Courses with Gina

Late Tuesday morning, I headed to the barn with the intent to reconfigure and raise my jumps. I was feeling triumphant after Gina’s success over the grid on Friday and wanted to push her just a little more.

There’s a lone vertical and a related distance (set at about 66′ apart, or about 4 strides). I also appropriated the footrests from nearby Adirondack chairs and set a warm-up fence. It’s about a foot tall. The verticals range from 2’3-2’6. 
Gina was definitely up; she was restless at the walk and trot, but settled into a brisk canter nicely. I approached the warmup fence, and she stopped. Not a nasty stop- more of a pretending-to-be-freaked-out stop. I tapped her with my crop and made her walk over it. (It’s a FOOT TALL, come on Gina!) On subsequent returns to the little fence, she popped over it appropriately without any trouble.
I took her over the lone vertical with no issues. She got stronger and stronger as we went on. She also got kind of fussy about turns. The area where the jumps are is enormous. I set the jumps so there was plenty of room for big, looping turns and long approaches. I didn’t want Gina to feel crowded, and I like having plenty of space to make adjustments. I figure there’s always time to work on things like rollbacks; that time is not now.
Inevitably, every time we’d make a turn to approach a jump, Gina would try to pop her outside shoulder out, do a step or two of sidepassing, shake her head, and suck back behind my leg. I’m giving her the benefit of the doubt and chalking it up to middle age and decreased flexibility. Once we’d get around the turns, she’d surge forward again and eagerly head toward the fences. I’ve been reluctantly pricing joint supplements; plain old MSM worked very well for Moe when he had some stiffness last year. I’ll get some for Gina and see if it helps.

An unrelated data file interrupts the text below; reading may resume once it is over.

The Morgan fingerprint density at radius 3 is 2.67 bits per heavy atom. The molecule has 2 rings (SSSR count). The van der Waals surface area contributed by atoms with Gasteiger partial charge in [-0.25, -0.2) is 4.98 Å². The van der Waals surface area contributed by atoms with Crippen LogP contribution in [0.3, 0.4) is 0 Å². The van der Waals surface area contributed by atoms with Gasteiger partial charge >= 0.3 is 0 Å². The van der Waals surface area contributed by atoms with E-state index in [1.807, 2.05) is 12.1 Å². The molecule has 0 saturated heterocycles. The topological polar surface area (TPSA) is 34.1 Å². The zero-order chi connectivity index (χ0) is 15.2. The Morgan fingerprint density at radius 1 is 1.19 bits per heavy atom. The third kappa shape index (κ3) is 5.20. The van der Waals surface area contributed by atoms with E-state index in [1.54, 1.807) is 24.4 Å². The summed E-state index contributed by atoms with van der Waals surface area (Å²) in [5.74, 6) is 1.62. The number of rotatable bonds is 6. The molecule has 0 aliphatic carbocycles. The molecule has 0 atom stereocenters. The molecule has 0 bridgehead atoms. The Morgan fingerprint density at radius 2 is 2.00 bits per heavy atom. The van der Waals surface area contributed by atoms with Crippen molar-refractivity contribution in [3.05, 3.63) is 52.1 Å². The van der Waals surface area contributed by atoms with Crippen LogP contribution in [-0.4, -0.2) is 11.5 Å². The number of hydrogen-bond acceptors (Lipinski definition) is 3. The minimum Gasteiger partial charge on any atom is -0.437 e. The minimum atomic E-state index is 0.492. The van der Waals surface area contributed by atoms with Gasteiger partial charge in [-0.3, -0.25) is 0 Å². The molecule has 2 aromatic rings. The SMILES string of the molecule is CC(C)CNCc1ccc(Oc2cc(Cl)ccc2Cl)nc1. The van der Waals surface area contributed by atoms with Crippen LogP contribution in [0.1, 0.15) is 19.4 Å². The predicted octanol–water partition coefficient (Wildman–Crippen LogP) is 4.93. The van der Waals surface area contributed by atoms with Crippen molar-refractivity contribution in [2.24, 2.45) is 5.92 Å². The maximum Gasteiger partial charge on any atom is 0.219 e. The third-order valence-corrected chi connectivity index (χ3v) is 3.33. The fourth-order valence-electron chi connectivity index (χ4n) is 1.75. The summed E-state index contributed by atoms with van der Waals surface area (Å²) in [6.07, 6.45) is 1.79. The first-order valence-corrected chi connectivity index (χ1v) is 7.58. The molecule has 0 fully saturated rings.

At any rate, my eye was better and Gina and I took perfect distances to many of our fences. The four-stride line rode very well most of the time. I concentrated on seeing a distance at all, and as a result, even our long distances were ridden smoothly; I saw the long spot, told Gina to take it, and she did. 
Gina was hauling around like a freight train for most of the ride, but I’ll take forward and willing over reluctance any day. Since all of the jumps were verticals, we made a course out of them very easily: start with the lone vertical, turn right to the line, turn right to the vertical, turn left to the line, turn left to the vertical. She landed most of her changes and was happy to do a flying change for any we missed.
I’m so pleased with her attitude lately that I’m considering doing something really dumb and taking her to a show that includes jumps later this year. Johnny’s against the idea, because he’s convinced she’s up to some greater plot. (I reminded him she’s just a horse.)
Thanks for all the well-wishes for Moe’s recovery- the eye is looking good and while he’s still grumpy about being stalled during the day, he’s taking his meds well and being fed more treats than is probably healthy.

Author: Stephanie

Equestrian, amateur cook, people person.

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